Critical Infrastructure Security , Cybercrime , Cybercrime as-a-service

Colonial Pipeline Restarts Operations Following Attack

Company Says It Will Take Several Days to Restore Supply Chain
Colonial Pipeline Restarts Operations Following Attack
Photo: Pete D via Flickr/CC

Colonial Pipeline Co. announced Wednesday that it had restarted its operations following a ransomware attack last Friday that forced the company to shut down its IT systems to keep the malware from spreading throughout its infrastructure.

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The company says it restarted its operations around 5 p.m. EDT on Wednesday. Before the announcement, Colonial Pipeline had set a goal to bring some of its pipeline operations back online by week's end.

Following the Wednesday announcement, President Joe Biden signed an executive order designed to help strengthen the government's response to cyberattacks.

"President Biden signed an executive order to chart a new course to improve the nation’s cybersecurity. This incident demonstrates that federal agencies and the private sector must work collaboratively to learn the lessons of this incident, strengthen cybersecurity practices, and deploy technologies that increase resilience against cyberattacks," White House press secretary Jen Psaki said.

Days Needed to Return to Normal

Colonial Pipeline noted it would take several more days to restore all of its supply chain operations. The Georgia-based company connects refineries in the Gulf Coast to customers throughout the southern and eastern U.S. through a pipeline system of more than 5,500 miles. This pipeline carries gasoline, diesel, jet fuel and home heating oil as well as fuel for the military. Colonial Pipeline transports about 45% of all the fuel consumed on the East Coast.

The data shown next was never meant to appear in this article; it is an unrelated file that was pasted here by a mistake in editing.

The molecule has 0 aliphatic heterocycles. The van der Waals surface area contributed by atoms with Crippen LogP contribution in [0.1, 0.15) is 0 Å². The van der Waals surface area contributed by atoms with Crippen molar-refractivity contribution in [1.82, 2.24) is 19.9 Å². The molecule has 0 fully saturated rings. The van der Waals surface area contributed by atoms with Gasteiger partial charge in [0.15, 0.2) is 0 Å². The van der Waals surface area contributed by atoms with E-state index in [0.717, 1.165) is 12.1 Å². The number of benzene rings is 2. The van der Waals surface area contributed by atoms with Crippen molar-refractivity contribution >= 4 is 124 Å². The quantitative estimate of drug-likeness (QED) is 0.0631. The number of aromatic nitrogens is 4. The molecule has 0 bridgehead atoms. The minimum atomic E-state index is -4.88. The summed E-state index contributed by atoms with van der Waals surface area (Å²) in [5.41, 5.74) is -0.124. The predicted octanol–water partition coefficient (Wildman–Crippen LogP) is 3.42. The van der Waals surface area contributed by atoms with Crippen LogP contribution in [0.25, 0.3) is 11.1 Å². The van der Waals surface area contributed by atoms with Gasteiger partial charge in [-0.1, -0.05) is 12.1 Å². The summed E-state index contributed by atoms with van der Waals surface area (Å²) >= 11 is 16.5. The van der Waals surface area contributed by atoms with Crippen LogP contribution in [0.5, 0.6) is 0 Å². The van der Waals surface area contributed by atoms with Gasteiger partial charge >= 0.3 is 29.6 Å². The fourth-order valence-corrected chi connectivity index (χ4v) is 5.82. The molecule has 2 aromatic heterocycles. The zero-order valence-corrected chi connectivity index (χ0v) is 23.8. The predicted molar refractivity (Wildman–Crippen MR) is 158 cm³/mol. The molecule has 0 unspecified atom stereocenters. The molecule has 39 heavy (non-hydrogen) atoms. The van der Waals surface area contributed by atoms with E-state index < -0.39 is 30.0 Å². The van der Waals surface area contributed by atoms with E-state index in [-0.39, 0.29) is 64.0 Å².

"Following this restart, it will take several days for the product delivery supply chain to return to normal," the company said in a statement. "Some markets served by Colonial Pipeline may experience, or continue to experience, intermittent service interruptions during the start-up period. Colonial will move as much gasoline, diesel and jet fuel as is safely possible and will continue to do so until markets return to normal."

Colonial Pipeline has not commented on the ransomware attack that led it to shut down its IT infrastructure as a precaution on May 7. The company noted that as part of the startup process: "Colonial will conduct a comprehensive series of pipeline safety assessments in compliance with all federal pipeline safety requirements."

And while Colonial Pipeline has restarted operations, The Washington Post reports that several states in the southeast U.S. are reporting gasoline and fuel shortages due to the pipeline outage. As a result, the governors of Florida, North Carolina, Georgia and Virginia have all declared states of emergency.

Ransomware Attack Investigation

The ransomware attack that caused the disruptions of Colonial Pipeline is being investigated by the FBI, with assistance from the Cybersecurity and Infrastructure Security Agency. The FBI and the White House have attributed the attack to a strain of ransomware called DarkSide, which was developed by a ransomware-as-a-service group of the same name (see: FBI: DarkSide Ransomware Used in Colonial Pipeline Attack).